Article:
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Posts Tagged ‘students’

Students

I’m really enjoying my class so far this term – all of the students are really into the topic and since there are only about 20 of them, I am managing to stay on top of the grading without too much difficulty. 

But on Thursday 6 of them didn’t show up and one snuck out during the break. Three of them wrote me later to apologize and explain (when they sent along their paper topics, but still…) but I was annoyed. I know the weather is getting nice but a lot of their grades are based on participation. Plus it was some of my more talkative students who were absent so the discussion dragged a little bit.

So it is OK. This time.

Grrrr… .But they’d better not make a habit of it..

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Memo to my students on this Friday the 13th: Stop emailing me for your paper grade and COME TO CLASS! That is all.

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In honor of the NYT article on college students and their growing sense of entitlement that everyone has been talking about, posting on Facebook about and otherwise pointing to to confirm what we already know from the trenches of the classroom and the torture of the office hour, I am posting a little list I wrote up a while back of the “excuses” and “arguments” that my students regularly give to me and my responses to them (although sometimes my actual responses are more diplomatic). Feel free to add your own or to comment on these:

S: I deserve an A (or B) …..
T: No you earn your grade, what you deserve has nothing to do with it.

S: I need an A in this class because…
T: I don’t care. Sound harsh? Well let’s turn it around: I need you to give me a good teaching evaluation because I need to get tenure, get a raise, win a teaching prize. Do you care? Will my needs influence your evaluation of my performance? No of course not, nor should they. If you need a good grade then you will work to earn a good grade (see above). Period. End of story.

S: If my ideas are good you shouldn’t knock off points for bad writing/organization/whatever…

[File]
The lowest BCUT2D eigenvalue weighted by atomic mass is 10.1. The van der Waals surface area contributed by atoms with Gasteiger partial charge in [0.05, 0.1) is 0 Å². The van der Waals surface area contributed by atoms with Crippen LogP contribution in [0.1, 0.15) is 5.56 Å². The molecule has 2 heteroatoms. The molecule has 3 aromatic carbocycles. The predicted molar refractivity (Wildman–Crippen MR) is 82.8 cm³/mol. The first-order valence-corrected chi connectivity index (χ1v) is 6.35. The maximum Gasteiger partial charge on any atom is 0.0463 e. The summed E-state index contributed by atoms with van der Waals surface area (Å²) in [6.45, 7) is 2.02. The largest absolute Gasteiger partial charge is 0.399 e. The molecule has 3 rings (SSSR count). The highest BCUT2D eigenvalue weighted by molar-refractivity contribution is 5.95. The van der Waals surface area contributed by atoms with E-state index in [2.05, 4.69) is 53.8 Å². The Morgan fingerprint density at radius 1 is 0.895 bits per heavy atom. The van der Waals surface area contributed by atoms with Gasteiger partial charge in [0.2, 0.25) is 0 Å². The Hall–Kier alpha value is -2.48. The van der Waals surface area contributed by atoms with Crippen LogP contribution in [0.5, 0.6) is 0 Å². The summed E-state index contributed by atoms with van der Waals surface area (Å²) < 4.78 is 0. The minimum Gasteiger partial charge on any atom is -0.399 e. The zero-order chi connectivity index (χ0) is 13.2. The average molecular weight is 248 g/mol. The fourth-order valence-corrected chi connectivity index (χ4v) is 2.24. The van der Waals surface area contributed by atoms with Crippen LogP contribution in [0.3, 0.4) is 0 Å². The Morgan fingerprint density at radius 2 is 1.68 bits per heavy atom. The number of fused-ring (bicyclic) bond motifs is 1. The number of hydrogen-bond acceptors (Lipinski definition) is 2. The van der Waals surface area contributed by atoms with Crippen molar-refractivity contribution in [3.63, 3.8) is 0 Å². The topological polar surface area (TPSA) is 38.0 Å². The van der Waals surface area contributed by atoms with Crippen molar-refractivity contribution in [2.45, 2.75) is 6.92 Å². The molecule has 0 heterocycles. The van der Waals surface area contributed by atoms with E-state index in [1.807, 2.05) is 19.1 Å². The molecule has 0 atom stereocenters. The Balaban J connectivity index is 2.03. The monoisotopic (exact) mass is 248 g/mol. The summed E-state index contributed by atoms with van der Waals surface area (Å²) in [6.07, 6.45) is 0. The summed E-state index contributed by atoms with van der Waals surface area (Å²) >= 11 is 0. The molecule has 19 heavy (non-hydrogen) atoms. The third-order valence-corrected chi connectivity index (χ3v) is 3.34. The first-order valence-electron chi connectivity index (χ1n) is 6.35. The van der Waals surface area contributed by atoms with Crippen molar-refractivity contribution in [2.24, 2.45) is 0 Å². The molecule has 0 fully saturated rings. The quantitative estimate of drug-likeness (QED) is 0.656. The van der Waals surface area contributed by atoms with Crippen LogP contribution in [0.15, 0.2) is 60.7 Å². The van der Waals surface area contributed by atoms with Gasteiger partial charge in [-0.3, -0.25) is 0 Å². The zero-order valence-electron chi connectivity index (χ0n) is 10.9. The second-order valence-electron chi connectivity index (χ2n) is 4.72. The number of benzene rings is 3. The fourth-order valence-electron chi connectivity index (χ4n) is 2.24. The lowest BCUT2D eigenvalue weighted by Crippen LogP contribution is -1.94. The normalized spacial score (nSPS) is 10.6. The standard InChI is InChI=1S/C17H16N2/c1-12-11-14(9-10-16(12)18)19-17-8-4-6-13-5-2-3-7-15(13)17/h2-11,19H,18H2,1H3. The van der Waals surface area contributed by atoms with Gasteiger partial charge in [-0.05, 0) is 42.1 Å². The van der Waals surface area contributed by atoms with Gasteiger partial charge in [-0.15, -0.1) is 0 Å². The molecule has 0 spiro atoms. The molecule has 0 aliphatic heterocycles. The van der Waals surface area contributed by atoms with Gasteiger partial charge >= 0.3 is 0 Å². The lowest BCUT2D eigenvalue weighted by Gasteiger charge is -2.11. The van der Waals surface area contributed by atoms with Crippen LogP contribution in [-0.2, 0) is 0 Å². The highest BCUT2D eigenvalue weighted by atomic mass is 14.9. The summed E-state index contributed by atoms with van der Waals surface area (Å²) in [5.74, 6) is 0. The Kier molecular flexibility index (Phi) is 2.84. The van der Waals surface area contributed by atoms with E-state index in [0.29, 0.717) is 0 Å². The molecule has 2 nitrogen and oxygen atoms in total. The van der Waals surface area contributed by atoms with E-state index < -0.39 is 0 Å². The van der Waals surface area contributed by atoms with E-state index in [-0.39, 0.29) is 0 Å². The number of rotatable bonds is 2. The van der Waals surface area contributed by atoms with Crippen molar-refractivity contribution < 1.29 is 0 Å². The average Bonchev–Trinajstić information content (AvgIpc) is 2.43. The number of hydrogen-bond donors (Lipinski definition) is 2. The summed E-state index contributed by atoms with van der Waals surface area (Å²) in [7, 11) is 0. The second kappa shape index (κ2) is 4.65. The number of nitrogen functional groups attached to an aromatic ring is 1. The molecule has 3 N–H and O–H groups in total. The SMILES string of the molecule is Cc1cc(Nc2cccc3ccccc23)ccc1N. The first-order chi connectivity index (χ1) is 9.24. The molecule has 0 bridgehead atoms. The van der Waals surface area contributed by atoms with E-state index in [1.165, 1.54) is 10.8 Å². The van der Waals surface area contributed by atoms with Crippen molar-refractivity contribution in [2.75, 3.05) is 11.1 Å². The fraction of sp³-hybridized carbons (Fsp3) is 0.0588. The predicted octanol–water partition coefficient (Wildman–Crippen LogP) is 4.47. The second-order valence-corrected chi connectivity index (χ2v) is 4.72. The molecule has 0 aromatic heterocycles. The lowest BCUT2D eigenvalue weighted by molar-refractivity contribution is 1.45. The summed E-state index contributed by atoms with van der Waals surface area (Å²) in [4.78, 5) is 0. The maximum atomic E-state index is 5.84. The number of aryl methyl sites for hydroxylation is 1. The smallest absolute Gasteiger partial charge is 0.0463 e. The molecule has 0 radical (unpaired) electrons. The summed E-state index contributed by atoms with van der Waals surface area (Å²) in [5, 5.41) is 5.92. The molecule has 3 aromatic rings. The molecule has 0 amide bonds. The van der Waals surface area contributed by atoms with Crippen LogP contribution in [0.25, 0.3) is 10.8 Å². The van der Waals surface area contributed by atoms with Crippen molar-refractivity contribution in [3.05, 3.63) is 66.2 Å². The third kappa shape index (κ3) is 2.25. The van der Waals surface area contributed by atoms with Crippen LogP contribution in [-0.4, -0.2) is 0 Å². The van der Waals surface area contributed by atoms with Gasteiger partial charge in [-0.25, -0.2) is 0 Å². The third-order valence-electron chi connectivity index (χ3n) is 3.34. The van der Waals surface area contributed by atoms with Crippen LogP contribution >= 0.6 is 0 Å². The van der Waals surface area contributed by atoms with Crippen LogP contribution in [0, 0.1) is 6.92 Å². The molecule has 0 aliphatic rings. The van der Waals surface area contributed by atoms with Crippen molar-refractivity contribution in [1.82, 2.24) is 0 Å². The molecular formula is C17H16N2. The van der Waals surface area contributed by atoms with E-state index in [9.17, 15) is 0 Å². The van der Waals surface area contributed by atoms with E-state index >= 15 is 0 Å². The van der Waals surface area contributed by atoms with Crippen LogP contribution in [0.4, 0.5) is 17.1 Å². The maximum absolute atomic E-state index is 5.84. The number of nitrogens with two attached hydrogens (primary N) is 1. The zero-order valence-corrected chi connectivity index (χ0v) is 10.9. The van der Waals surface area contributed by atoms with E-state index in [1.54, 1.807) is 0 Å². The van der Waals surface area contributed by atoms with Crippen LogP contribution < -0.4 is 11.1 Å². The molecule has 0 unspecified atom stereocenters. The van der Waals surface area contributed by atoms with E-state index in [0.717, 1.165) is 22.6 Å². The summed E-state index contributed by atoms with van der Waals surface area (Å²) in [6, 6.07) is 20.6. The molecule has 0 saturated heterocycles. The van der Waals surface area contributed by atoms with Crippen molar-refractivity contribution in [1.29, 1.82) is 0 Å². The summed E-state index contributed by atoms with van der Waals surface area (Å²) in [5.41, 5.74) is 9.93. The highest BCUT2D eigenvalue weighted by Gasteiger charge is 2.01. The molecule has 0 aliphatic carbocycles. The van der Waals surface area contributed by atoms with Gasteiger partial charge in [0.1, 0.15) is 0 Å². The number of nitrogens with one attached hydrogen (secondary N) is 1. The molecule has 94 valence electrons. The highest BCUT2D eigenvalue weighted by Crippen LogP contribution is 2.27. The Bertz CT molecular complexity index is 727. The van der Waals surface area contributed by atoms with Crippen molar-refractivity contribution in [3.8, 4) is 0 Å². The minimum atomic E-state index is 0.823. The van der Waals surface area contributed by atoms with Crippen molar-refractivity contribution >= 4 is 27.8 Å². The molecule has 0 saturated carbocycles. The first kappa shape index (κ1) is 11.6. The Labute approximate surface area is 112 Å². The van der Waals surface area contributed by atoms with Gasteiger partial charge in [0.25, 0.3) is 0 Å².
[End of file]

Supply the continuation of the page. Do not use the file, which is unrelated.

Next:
T: Sorry, it doesn’t work that way. If I can’t understand what you are trying to say, then I can’t evaluate the quality of your ideas. Good writing and organization are crucial skills for college and for life. There is plenty of help available on campus to improve your writing skills – just ask.

S: I did all the parts of the assignment so I should get at least a B!
T: No, your grade is based on how well you did the assignment, not doing it in the first place. If you complete all parts of the assignment with basic competence, you will earn a C – Bs and As come from above average and excellent work.

S: I’m too busy, I had too much to do for my other classes/my job/whatever to work on this assignment/study for the test!
T: You are an adult. That means that you set your own schedule and determine your own priorities. It is fine with me if this class is not your top priority right now or if you regularly juggle an extremely demanding schedule. But remember, everyone is busy. I would guess that I am as busy as you if not busier. If something else has to come before the required work for this class, that is your decision. But decisions have consequences and the consequence in this case is a lower grade on the assignment/exam.

S: I didn’t know it was plagiarism!
T: My first response, is Really? I find that hard to believe. However, even if you didn’t know that copying and pasting directly from websites is wrong, is your responsibility to know what plagiarism is and how to avoid it, and if you don’t know or are not sure, you need to ask.

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